Tag: swedish art

Carl Larsson, In Search of the Good Life – Helsinki – Finland

Carl Larsson: Self-portrait ( in the new studio), 1912. Malmö Art Museum. Photo: Andreas Nilsson, Malmö Art Museum

From February 10 to April 29, 2012 – Finnish National Gallery

The aim of this beloved Swedish artist was to paint himself into the hearts of his audience. The art of Carl Larsson (1853–1919) and his atelier home in Sundborn have indeed had an enormous impact on the perceptions of Swedes and other Europeans of what constitutes a better everyday life. Carl Larsson’s visual imagery – which owed a great deal also to the input of his wife Karin – has provided the inspiration for light and well-lit interior decoration for generations.

The exhibition at Ateneum focuses on themes related to the home, as well as on the large watercolours that Larsson painted in Gréz-sur-Loing in France which first marked his artistic breakthrough. Filling the entire second floor of the Ateneum Art Museum, the exhibition includes over a hundred paintings. The exhibition also presents Carl and Karin Larsson as designers of furniture and art handicrafts.

Larsson’s guiding principles were light, lightness and joy, even though his own childhood was dark and he was prone to depression. In a way he created his own happiness, and this exhibition invites viewers to consider what in fact constitutes a good life. Factors that connect contemporary viewers to Larsson’s life include the home, the family, a sense of community, children, gardening and interior decoration.

The exhibition is produced in collaboration with the Turku Art Museum, and an accompanying book was published in September 2011. Ateneum’s exhibition Carl Larsson – In Search of the Good Life is curated by Timo Huusko, Curator at the museum, and the exhibition architect is Minna Santakari.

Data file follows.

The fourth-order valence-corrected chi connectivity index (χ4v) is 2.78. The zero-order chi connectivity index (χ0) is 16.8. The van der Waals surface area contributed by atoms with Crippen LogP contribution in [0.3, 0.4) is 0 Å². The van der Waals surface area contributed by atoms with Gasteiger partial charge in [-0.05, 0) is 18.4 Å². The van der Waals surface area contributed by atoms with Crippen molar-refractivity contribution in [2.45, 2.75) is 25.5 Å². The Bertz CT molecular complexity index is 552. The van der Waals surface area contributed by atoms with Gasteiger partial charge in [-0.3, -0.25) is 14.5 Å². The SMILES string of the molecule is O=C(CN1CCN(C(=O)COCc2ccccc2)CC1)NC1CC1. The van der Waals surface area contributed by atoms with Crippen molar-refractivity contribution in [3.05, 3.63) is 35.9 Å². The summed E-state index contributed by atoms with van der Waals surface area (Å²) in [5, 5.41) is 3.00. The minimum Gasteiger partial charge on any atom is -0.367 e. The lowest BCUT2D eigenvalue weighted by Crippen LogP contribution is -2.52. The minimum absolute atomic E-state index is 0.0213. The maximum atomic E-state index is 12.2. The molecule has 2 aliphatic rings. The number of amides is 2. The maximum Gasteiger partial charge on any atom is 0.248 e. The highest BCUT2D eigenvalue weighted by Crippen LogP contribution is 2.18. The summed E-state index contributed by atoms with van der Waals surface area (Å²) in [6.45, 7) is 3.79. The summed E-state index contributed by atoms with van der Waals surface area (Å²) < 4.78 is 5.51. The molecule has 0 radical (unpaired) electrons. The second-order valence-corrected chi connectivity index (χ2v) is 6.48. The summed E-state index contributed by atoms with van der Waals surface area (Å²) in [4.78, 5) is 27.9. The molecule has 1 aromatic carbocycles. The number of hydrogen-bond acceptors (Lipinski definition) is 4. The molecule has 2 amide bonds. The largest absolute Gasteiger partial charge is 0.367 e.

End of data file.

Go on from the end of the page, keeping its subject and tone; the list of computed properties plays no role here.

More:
Museum Hours

The Spiral and the Square – Stokholm – Sweden

From August 24,2011  to  January 8, 2012 – Bonniers Konsthall
What happens in translations between cultures, between languages, between a viewer and an artwork? In The Spiral and the Square. Exercises in Translatability, the works are varied exercises in translatability: Rivane Neuenschwander’s phantom draughtsman translates the visitor’s description of their first love into a portrait on paper. Cildo Meireles’ simple paper bags are translated into a series of volume units. Laura Lima’s living sculpture lends an image to the process of translation as a physical and demanding struggle. Cao Guimarães’ full-length film Ex Isto challenges how history is written by transferring European historical events to the Amazon rainforest.
The Spiral and the Square has its starting point in the Brazilian writer Osman Lins’ cult novel Avalovara (1973), but an exhibition that encompasses the meeting of cultures inevitably and obviously will embrace the world, finding its way finally into Swedish art history. The winding themes and structure here echo the novel’s structure, in which a mysterious palindrome appears in a square drawn on top of a spiral.

The Spiral and the Square features work by internationally established artists of different generations and with many different expressions. Along side the exhibition Bonniers Konsthall, in collaboration with Södertörn University and Albert Bonniers Publishers, is arranging seminars, performances and screenings in which Brazilian culture take center stage.

Cao Guimarães, Ex Isto, 2010

Participating artists: Angela Detanico & Rafael Lain; Mauricio Dias & Walter Riedweg; Eugenio Dittborn; Öyvind Fahlström; Cao Guimãraes; Dominique Gonzalez-Foerster; Fredrik Ehlin, Andjeas Ejiksson & Oscar Mangione; Laura Lima; Arto Lindsay; Dora Longo Bahia; Renata Lucas; Raimundas Malašauskas & Marcos Lutyens; Cinthia Marcelle; Rodrigo Matheus; Cildo Meireles; João Modé; Fabio Morais; Rivane Neuenschwander; Natascha Sadr Haghighian; Rirkrit Tiravanija; Haegue Yang.

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